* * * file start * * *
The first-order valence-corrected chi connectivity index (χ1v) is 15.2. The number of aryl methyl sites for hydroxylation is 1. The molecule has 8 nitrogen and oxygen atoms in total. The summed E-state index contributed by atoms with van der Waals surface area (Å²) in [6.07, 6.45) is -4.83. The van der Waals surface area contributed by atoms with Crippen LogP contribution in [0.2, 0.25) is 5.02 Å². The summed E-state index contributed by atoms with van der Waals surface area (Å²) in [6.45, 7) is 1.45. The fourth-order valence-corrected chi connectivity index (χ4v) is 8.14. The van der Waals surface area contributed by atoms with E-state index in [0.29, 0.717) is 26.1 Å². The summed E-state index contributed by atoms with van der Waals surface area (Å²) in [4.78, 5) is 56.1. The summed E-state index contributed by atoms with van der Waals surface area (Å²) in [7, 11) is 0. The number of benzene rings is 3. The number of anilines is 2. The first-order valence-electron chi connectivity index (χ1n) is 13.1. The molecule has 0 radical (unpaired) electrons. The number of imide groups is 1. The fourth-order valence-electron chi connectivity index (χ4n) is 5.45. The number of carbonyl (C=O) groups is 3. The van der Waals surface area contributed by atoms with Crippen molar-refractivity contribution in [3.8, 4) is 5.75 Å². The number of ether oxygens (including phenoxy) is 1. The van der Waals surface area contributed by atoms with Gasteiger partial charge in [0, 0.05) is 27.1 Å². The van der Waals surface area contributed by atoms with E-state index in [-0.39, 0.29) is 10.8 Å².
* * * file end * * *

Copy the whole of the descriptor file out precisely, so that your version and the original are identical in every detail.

The first-order valence-corrected chi connectivity index (χ1v) is 15.2. The number of aryl methyl sites for hydroxylation is 1. The molecule has 8 nitrogen and oxygen atoms in total. The summed E-state index contributed by atoms with van der Waals surface area (Å²) in [6.07, 6.45) is -4.83. The van der Waals surface area contributed by atoms with Crippen LogP contribution in [0.2, 0.25) is 5.02 Å². The summed E-state index contributed by atoms with van der Waals surface area (Å²) in [6.45, 7) is 1.45. The fourth-order valence-corrected chi connectivity index (χ4v) is 8.14. The van der Waals surface area contributed by atoms with E-state index in [0.29, 0.717) is 26.1 Å². The summed E-state index contributed by atoms with van der Waals surface area (Å²) in [4.78, 5) is 56.1. The summed E-state index contributed by atoms with van der Waals surface area (Å²) in [7, 11) is 0. The number of benzene rings is 3. The number of anilines is 2. The first-order valence-electron chi connectivity index (χ1n) is 13.1. The molecule has 0 radical (unpaired) electrons. The number of imide groups is 1. The fourth-order valence-electron chi connectivity index (χ4n) is 5.45. The number of carbonyl (C=O) groups is 3. The van der Waals surface area contributed by atoms with Crippen molar-refractivity contribution in [3.8, 4) is 5.75 Å². The number of ether oxygens (including phenoxy) is 1. The van der Waals surface area contributed by atoms with Gasteiger partial charge in [0, 0.05) is 27.1 Å². The van der Waals surface area contributed by atoms with E-state index in [-0.39, 0.29) is 10.8 Å².